Petros: "I kept pausing the movie in order to contain my excitement. They articulate so well, so much that I want to say! Here's a few thoughts that might serve as a foundation for a future Critical Review.
If I were to pick on ONE cultural-political item today to explain to someone what the Liberation Movement is all about I'd pick this movie.
"Propaganda" has some shortcomings and deficiencies, but they are miniscule.
For example the thing you point out about the British Invasion. It's true of course that the most massive and militant anti-Vietnam war protests began after the Beatles' British Invasion. But protests against the war had already begun in 1960 and kept growing massively. So strictly speaking, there's no anachronism in the movie.
The number of homeless they gave, "38 million homeless Americans" sounds a little steep even for my sense of reality.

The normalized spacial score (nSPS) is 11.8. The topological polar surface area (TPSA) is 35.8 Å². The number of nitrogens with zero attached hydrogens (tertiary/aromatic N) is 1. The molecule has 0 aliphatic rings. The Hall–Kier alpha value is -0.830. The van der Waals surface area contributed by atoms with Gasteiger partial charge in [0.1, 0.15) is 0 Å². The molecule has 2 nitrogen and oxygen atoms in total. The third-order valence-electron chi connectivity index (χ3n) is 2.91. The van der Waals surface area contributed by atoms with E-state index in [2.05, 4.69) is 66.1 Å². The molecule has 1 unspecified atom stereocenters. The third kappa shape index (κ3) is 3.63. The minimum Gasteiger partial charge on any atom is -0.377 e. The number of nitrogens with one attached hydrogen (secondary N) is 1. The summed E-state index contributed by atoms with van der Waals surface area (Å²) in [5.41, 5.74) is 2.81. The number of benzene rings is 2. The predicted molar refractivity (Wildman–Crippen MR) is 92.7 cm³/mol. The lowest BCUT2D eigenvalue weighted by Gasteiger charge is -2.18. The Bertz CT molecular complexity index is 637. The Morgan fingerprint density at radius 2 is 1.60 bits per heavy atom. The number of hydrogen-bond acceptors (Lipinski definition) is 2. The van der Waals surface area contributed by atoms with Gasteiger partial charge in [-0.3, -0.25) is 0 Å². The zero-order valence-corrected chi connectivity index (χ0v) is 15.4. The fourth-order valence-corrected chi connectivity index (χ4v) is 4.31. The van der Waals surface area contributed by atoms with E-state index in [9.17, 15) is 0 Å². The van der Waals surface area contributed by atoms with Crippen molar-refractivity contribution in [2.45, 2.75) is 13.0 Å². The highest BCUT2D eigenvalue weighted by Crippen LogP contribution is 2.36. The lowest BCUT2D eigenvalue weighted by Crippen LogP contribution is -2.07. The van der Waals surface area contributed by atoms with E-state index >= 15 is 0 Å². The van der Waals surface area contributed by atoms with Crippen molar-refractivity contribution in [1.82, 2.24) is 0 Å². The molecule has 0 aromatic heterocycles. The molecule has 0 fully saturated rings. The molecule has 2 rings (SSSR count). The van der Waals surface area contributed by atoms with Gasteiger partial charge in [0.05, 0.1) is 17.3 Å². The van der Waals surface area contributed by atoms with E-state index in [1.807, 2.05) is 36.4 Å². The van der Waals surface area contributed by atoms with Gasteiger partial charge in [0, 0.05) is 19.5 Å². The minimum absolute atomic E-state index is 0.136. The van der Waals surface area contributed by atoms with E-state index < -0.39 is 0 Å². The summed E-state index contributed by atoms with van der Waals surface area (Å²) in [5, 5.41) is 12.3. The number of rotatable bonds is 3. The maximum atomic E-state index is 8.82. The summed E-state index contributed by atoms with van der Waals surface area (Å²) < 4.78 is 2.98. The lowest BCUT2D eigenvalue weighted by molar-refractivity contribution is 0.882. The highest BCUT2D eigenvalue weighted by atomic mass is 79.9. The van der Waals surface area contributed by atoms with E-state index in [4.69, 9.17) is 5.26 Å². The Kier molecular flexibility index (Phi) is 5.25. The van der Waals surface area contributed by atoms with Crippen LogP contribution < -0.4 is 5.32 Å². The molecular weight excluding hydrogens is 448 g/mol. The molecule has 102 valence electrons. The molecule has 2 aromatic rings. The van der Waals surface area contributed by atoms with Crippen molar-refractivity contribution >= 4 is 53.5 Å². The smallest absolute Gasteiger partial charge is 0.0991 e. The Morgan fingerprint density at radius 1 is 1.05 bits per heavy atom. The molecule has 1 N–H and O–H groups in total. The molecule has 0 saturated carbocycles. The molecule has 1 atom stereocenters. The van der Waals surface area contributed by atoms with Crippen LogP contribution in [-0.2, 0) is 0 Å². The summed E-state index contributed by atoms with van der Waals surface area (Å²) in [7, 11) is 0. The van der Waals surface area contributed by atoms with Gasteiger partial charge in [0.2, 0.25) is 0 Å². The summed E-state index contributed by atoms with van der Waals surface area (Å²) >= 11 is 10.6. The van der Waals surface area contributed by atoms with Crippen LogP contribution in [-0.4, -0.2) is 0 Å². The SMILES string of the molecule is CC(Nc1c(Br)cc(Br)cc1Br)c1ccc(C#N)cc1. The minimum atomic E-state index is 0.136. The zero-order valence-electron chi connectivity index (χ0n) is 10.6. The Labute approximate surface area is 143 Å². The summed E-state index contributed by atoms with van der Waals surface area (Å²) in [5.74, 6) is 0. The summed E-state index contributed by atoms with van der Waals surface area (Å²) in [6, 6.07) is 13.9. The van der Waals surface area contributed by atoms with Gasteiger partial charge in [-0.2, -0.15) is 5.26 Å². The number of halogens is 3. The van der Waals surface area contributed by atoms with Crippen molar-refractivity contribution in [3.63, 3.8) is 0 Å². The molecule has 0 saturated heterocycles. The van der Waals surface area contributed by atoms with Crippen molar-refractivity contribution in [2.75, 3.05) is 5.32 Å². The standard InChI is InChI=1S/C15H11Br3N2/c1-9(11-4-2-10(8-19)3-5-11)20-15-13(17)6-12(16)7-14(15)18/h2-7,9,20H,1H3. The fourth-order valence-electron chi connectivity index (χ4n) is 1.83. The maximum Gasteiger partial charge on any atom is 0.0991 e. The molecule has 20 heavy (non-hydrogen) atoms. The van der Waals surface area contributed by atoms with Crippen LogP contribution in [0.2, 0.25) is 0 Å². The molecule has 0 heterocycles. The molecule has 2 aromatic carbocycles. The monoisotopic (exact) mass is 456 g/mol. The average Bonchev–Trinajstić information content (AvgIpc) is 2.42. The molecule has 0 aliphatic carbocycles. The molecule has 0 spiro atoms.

Official numbers in the US are usually one tenth of that (about 3,5 million). But then according to "official" numbers Canada comes out with more homeless per capita than the US! Clearly the US is under-reporting homelessness, but I don't think the real number is more than 10 to 15 million.
Another deficiency is that "Propaganda" hints at, but has no understanding of how perverted (manipulated) sexuality sustains a culture of ignorance, commodification, and brutality. According to Wilhelm Reich, MD., author of the very best scientific analysis of Fascism on the basis of oppressed and degenerated sexuality, all these constitute "secondary drives" produced by authoritarianism. One reason that the creators have a partial blind spot on sexuality is that stalinism, which is very strong in North Korea, is itself bound up with anti-sexual politics.